I’ll answer this for Greek.
Irregular verbs are really irregular, to the extent of suppletion between different persons, and all sorts of other shenanigans.
Thematic and athematic are two different classes of regular verb. The athematic class is smaller, and has more core vocabulary verbs, so we presume it to be older; it’s like the strong/weak verb distinction in Germanic.
The thematic vowel is a vowel that connects personal inflections to the tense stem of a verb in Greek. It’s alternates between an e or an o. So, to take the paradigm verb lyō:
ly-o-ɔː > lyɔː
ly-e-es > lyeːs λύεις
ly-e-e > lyeː λύει
ly-o-ōsi > lyoːsi λύουσι
Athematic verbs have a different set of inflections, with no initial vowels, and no connecting vowel. So tithɛːmi ‘I put’:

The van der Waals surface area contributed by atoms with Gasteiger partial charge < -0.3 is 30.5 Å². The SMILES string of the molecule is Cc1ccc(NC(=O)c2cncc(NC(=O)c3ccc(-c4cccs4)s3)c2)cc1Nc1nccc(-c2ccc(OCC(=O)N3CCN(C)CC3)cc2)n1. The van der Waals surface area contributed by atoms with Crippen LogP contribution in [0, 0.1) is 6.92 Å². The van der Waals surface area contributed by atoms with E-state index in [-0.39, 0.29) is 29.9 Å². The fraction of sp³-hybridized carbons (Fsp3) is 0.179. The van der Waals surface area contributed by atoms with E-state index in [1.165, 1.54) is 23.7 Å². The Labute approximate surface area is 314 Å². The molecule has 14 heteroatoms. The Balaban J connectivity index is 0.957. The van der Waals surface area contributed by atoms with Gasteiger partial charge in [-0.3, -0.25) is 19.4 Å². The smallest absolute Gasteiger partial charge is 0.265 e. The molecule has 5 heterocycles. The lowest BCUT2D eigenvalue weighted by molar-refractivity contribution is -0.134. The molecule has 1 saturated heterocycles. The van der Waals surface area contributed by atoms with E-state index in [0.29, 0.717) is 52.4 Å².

tithe-mi > tithɛːmi τίθημι
tithe-s > tithɛːs τίθης
tithe-si > tithɛːsi τίθησι
I’m not googling Slavic, sorry. 🙂 But it’d be the same thing: historical linguists have worked out that the connecting, thematic vowel is present in the thematic verbs, and absent in the athematic vowels. They are still both regular in their own way, compared to the truly irregular verbs.